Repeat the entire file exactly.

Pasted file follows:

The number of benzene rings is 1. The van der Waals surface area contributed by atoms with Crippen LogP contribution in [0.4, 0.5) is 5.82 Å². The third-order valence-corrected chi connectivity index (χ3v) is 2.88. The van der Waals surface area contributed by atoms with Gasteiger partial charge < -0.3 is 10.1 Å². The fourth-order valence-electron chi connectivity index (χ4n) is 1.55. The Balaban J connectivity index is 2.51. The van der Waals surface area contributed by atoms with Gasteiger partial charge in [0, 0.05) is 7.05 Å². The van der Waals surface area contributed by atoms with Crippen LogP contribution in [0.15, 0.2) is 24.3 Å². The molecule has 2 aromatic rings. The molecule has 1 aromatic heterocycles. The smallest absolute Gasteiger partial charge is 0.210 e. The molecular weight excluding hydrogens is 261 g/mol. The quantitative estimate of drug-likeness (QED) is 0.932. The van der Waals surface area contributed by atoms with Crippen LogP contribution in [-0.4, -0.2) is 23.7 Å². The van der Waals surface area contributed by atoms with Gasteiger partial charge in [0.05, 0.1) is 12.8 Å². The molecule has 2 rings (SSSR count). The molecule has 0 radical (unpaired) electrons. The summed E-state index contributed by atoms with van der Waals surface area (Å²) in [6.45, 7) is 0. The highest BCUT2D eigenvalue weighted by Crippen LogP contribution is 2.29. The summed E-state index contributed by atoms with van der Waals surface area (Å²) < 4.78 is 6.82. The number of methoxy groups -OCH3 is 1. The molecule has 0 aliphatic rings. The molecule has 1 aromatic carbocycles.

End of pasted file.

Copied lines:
The number of benzene rings is 1. The van der Waals surface area contributed by atoms with Crippen LogP contribution in [0.4, 0.5) is 5.82 Å². The third-order valence-corrected chi connectivity index (χ3v) is 2.88. The van der Waals surface area contributed by atoms with Gasteiger partial charge < -0.3 is 10.1 Å². The fourth-order valence-electron chi connectivity index (χ4n) is 1.55. The Balaban J connectivity index is 2.51. The van der Waals surface area contributed by atoms with Gasteiger partial charge in [0, 0.05) is 7.05 Å². The van der Waals surface area contributed by atoms with Crippen LogP contribution in [0.15, 0.2) is 24.3 Å². The molecule has 2 aromatic rings. The molecule has 1 aromatic heterocycles. The smallest absolute Gasteiger partial charge is 0.210 e. The molecular weight excluding hydrogens is 261 g/mol. The quantitative estimate of drug-likeness (QED) is 0.932. The van der Waals surface area contributed by atoms with Crippen LogP contribution in [-0.4, -0.2) is 23.7 Å². The van der Waals surface area contributed by atoms with Gasteiger partial charge in [0.05, 0.1) is 12.8 Å². The molecule has 2 rings (SSSR count). The molecule has 0 radical (unpaired) electrons. The summed E-state index contributed by atoms with van der Waals surface area (Å²) in [6.45, 7) is 0. The highest BCUT2D eigenvalue weighted by Crippen LogP contribution is 2.29. The summed E-state index contributed by atoms with van der Waals surface area (Å²) < 4.78 is 6.82. The number of methoxy groups -OCH3 is 1. The molecule has 0 aliphatic rings. The molecule has 1 aromatic carbocycles.